This question was helpful for getting a count of a certain pattern in Vim, but it would be useful to me to store the count and sum the results so I can echo a concise summary.
I’m teaching a class on basic HTML to some high schoolers, and I’m using this script to be quickly check numbers of required elements throughout all their pages without leaving Vim. It works fine, but when students have more than 10
files it gets cumbersome to add up the various sections by hand.
img_sum = :bufdo %s///gen
would be nice. I think I’ll write a ruby script to check the pages more thoroughly and check for structure, but for now I’m curious about how to do this in Vim.
The problem can be solved by a counter separate from the one built-in into the
command: Use Vim-script variable to hold the number of pattern matches. A convenient way to register every match and modify a particular variable accordingly, is to take advantage of the substitute with an expression feature of the
). The idea is to use a substitution that evaluates an expression increasing a counter on every occurrence, and does not change the text it is operating on.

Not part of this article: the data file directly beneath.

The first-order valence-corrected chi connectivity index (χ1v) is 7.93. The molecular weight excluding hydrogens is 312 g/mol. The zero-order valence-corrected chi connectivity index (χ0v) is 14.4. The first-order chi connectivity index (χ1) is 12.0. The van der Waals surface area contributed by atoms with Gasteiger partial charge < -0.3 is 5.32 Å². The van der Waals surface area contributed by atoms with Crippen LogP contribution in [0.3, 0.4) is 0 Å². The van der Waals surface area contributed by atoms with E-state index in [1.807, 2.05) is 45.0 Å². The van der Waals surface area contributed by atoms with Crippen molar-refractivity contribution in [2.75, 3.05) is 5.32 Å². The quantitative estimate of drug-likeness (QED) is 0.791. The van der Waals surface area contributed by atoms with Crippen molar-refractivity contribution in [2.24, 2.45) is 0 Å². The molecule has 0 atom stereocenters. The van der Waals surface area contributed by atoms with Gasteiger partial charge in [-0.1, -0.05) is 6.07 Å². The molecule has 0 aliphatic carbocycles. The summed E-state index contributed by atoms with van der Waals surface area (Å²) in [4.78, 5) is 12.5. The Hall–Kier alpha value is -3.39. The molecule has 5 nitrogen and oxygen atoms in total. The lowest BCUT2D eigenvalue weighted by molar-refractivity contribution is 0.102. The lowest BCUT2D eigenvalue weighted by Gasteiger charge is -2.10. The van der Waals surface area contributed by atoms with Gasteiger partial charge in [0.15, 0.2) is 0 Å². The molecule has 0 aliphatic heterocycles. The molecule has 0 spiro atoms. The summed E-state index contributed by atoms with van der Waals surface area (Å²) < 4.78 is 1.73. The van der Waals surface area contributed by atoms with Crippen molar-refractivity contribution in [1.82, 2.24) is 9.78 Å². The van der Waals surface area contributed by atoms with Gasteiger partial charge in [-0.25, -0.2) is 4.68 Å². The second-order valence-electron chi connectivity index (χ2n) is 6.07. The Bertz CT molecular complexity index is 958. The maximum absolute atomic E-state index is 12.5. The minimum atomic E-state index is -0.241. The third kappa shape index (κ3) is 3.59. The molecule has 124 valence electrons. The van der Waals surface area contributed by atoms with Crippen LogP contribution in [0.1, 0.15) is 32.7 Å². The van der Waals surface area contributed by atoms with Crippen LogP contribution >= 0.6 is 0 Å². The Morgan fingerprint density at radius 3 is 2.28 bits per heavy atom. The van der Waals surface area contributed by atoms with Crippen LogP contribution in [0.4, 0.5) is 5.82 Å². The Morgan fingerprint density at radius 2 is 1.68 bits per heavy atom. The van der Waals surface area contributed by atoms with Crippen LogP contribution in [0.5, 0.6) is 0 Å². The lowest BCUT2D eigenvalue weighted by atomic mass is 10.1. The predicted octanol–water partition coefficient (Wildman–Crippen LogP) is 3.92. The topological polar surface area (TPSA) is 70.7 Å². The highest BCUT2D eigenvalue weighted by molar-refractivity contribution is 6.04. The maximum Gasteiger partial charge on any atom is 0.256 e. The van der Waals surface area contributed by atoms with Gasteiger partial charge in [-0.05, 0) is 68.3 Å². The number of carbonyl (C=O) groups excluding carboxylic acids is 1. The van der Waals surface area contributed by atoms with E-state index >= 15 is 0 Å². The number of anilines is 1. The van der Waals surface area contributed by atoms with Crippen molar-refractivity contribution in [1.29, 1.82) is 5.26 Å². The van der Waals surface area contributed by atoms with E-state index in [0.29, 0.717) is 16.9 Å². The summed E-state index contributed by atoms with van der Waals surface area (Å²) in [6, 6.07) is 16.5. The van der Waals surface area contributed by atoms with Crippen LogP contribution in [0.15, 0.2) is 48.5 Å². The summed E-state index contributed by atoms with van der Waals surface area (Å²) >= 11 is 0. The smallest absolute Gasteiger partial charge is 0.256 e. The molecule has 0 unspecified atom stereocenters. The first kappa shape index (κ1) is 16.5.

The first part of the technique cannot be implemented straightforwardly because it is forbidden to use Ex commands in expressions (including
substitute expressions), and therefore it is not possible to use the
command to modify a variable. Answering the question “gVim find/replace with counter”, I have proposed a simple trick to overcome that limitation, which is based on using a single-item list (or dictionary containing a single key-value pair). Since the
function transforms a list or a dictionary in place, that only item could be changed in a constrained expression context. To do that, one should call the
function passing an expression evaluating to the new value along with the list containing the current value.
The second half of the technique is how to avoid changing text when using a substitution command. In order to achieve that, one can make the pattern have zero-width by prepending
or by appending
atoms to it (see
). In such a way, the modified pattern captures a string of zero width just before or after the occurrence of the initial pattern. So, if the replacement text is also empty, substitution does not cause any change in the contents of a buffer. To make the substitute expression evaluate to an empty string, one can just extract an empty substring or sublist from the resulting value of that expression.
The two ideas are put into action in the following command.
:let n= | bufdo %s/patternzs/=map(n,'v:val+1')[1:]/ge